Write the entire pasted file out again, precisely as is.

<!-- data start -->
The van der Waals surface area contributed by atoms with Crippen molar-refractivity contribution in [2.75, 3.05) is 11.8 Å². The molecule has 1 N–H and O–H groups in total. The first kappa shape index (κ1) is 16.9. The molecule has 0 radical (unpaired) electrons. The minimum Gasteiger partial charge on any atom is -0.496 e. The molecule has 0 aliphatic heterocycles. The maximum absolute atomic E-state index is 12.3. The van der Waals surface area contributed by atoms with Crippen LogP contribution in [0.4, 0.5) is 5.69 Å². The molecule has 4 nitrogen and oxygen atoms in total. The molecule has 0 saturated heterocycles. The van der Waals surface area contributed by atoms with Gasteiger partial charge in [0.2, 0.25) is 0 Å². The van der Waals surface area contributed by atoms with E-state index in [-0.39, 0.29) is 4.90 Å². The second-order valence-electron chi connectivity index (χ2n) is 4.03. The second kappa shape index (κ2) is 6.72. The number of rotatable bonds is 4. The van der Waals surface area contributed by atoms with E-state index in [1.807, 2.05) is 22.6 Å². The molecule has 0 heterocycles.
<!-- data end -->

The van der Waals surface area contributed by atoms with Crippen molar-refractivity contribution in [2.75, 3.05) is 11.8 Å². The molecule has 1 N–H and O–H groups in total. The first kappa shape index (κ1) is 16.9. The molecule has 0 radical (unpaired) electrons. The minimum Gasteiger partial charge on any atom is -0.496 e. The molecule has 0 aliphatic heterocycles. The maximum absolute atomic E-state index is 12.3. The van der Waals surface area contributed by atoms with Crippen LogP contribution in [0.4, 0.5) is 5.69 Å². The molecule has 4 nitrogen and oxygen atoms in total. The molecule has 0 saturated heterocycles. The van der Waals surface area contributed by atoms with Gasteiger partial charge in [0.2, 0.25) is 0 Å². The van der Waals surface area contributed by atoms with E-state index in [-0.39, 0.29) is 4.90 Å². The second-order valence-electron chi connectivity index (χ2n) is 4.03. The second kappa shape index (κ2) is 6.72. The number of rotatable bonds is 4. The van der Waals surface area contributed by atoms with E-state index in [1.807, 2.05) is 22.6 Å². The molecule has 0 heterocycles.